Supporting diversity in the workplace and creating an environment that promotes inclusion and equality is paramount for every employer, however there is the risk of falling into positive discrimination.

But what is positive discrimination? As it’s quite a complex term, this article will break down the definition and consequences of it in the workplace.

There is no legal definition of positive discrimination under the Equality Act 2010. However, it refers to the preferential treatment of people with protected characteristics, often during the recruitment or promotion process. This does not apply to strict occupational requirements.

The Equality Act defines the nine protected characteristics as:

  • Age
  • Disability
  • Gender reassignment
  • Marriage and civil partnership
  • Pregnancy and maternity
  • Race
  • Religion or belief
  • Sex
  • Sexual orientation

Employing someone based on any of these protected characteristics rather than their suitability for the role is considered as unlawful discrimination under employment law.

Examples of Positive Discrimination at Work

There are many different examples of positive discrimination at work, especially during the hiring or promotion process. These specific examples include:

Positive Discrimination: Setting a quota or benchmarks to hire a specific proportion of people within a protected characteristic or minority group.

Positive Age Discrimination: Promoting an employee that is younger than the rest of the team they will be joining due to their age.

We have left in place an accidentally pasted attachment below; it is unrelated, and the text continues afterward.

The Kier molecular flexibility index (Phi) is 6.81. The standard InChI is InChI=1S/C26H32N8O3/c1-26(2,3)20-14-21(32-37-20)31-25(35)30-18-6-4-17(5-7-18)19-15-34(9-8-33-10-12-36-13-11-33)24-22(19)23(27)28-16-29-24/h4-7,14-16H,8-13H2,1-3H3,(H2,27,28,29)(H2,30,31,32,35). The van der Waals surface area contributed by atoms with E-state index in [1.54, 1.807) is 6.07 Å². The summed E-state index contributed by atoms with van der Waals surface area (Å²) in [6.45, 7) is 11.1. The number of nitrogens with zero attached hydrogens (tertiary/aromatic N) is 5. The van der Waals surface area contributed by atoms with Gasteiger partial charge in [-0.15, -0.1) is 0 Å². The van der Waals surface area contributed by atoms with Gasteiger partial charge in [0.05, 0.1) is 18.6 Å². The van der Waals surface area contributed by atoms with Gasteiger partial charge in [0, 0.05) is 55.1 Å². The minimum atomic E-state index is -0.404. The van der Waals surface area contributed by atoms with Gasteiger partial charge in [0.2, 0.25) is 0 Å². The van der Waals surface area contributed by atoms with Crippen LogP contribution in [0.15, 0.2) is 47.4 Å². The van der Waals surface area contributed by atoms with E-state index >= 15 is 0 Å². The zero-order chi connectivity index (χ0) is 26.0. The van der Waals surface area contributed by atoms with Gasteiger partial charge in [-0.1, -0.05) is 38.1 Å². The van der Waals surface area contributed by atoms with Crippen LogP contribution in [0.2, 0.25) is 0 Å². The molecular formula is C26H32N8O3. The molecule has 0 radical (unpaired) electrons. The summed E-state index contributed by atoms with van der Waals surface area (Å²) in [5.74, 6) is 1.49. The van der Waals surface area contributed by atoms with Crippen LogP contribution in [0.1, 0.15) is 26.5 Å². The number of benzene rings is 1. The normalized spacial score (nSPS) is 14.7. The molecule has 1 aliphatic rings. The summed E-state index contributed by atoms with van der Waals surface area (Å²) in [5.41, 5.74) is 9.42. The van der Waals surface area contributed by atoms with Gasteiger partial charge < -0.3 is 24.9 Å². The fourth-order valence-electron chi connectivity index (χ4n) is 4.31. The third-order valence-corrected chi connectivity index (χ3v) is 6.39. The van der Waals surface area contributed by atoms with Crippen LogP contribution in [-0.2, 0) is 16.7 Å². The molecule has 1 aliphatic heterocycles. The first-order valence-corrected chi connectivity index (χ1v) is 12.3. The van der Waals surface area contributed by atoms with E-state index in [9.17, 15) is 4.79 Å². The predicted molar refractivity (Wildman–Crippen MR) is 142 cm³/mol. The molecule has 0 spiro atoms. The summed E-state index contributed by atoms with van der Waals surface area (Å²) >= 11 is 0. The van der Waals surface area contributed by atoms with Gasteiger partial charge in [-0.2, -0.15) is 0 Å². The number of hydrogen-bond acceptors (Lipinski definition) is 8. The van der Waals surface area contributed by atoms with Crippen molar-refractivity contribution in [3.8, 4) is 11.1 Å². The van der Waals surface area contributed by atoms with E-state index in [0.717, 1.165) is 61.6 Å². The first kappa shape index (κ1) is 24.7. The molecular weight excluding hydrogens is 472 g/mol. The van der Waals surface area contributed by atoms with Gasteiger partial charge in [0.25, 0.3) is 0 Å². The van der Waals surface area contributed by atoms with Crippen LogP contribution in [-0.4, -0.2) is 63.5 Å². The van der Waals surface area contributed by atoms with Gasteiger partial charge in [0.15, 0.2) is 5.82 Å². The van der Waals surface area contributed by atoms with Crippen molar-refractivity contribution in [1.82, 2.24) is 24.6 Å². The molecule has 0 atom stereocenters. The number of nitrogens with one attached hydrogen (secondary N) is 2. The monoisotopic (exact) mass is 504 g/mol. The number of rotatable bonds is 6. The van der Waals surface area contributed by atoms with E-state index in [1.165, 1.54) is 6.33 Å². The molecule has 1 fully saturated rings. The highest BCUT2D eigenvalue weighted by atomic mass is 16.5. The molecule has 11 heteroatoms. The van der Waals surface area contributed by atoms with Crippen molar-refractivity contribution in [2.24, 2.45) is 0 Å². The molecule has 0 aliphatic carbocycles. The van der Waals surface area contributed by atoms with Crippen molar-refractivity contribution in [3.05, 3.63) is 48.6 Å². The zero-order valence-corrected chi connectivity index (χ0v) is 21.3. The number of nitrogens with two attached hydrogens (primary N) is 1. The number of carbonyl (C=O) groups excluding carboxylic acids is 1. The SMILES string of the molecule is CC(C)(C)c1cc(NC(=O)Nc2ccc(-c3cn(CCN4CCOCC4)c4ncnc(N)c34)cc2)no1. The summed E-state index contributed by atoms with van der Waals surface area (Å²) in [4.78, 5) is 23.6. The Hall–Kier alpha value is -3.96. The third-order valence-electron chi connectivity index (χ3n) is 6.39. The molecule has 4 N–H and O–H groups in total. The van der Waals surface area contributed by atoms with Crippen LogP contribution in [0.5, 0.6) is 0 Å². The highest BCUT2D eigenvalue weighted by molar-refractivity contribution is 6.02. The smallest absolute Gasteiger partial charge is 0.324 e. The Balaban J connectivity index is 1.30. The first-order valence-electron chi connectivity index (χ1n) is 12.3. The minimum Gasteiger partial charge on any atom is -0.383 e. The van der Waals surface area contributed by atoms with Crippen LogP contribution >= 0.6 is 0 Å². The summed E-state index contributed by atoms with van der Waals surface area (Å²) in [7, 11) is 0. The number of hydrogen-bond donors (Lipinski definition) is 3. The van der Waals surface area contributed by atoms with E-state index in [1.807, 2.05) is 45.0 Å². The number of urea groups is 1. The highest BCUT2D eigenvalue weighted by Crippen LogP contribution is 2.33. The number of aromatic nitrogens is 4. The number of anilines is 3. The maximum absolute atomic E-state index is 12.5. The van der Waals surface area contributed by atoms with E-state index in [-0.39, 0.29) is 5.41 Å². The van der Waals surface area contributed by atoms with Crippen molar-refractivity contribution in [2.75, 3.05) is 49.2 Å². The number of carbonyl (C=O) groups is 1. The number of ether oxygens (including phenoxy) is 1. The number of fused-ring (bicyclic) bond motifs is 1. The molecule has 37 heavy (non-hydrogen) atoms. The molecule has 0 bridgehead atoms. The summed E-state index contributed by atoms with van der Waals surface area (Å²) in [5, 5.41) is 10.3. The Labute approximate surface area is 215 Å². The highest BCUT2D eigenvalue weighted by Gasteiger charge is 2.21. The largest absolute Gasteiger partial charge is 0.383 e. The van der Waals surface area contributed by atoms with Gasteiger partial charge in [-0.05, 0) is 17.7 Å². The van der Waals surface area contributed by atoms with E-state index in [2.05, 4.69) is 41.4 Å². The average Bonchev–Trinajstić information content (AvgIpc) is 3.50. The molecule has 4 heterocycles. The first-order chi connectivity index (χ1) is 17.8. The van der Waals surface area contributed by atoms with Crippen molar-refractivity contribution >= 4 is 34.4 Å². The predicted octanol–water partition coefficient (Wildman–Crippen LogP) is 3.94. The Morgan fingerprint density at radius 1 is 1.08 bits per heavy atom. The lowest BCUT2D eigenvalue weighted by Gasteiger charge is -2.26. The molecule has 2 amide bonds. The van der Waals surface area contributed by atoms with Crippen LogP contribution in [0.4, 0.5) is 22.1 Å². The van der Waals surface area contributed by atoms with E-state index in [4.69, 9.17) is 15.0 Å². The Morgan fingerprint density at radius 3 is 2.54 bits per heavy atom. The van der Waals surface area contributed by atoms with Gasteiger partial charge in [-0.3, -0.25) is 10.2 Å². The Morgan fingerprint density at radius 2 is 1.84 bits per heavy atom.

Positive Race Discrimination: During the recruitment process, favouring candidates from ethnic minorities over more qualified non-BAME candidates to increase diversity.

Positive Sex Discrimination: Promoting female employees consequently neglecting male candidates who may be more or equally qualified in order to promote equal job opportunities for women.

Positive Sexual Orientation Discrimination: Choosing to hire a homosexual candidate due to social hardships rather than a heterosexual individual and work capabilities.

Regardless of the reason, it is regarded as discriminatory to automatically treat all employees or candidates with protected characteristics more favourably and guaranteeing them positions because of this.

Is Positive Discrimination Legal UK?

Not only is it considered as discriminatory but it is also illegal in the UK under the Equality Act 2010; this is because it does not give equal treatment to all. It is only legal if it meets the statutory requirements in the Equality Act for taking positive action.

Positive Discrimination vs Positive Action

Under the Equality Act 2010, positive action refers to a range of measures that aim to eliminate discrimination, remove barriers and promote equality of opportunity for under-represented groups. Positive action does not negatively affect other groups.

Favouring a candidate with protected characteristics where two candidates are as equally as qualified as each other is an example of positive action. Another example is encouraging applicants from disadvantaged or under-represented groups to apply for a job advert.

Consequences of Positive Discrimination

There is no qualifying period of service for a person to be eligible to claim unlawful discrimination and employers may find themselves facing an employment tribunal claim. It is vital for employers to comply with the Equality Act 2010 and recognise the difference between positive discrimination and positive action. If you believe you’ve been positively discriminated at work, then we’re here to help. If you have raised an issue with your employer, but if this doesn’t progress, give our experts a call today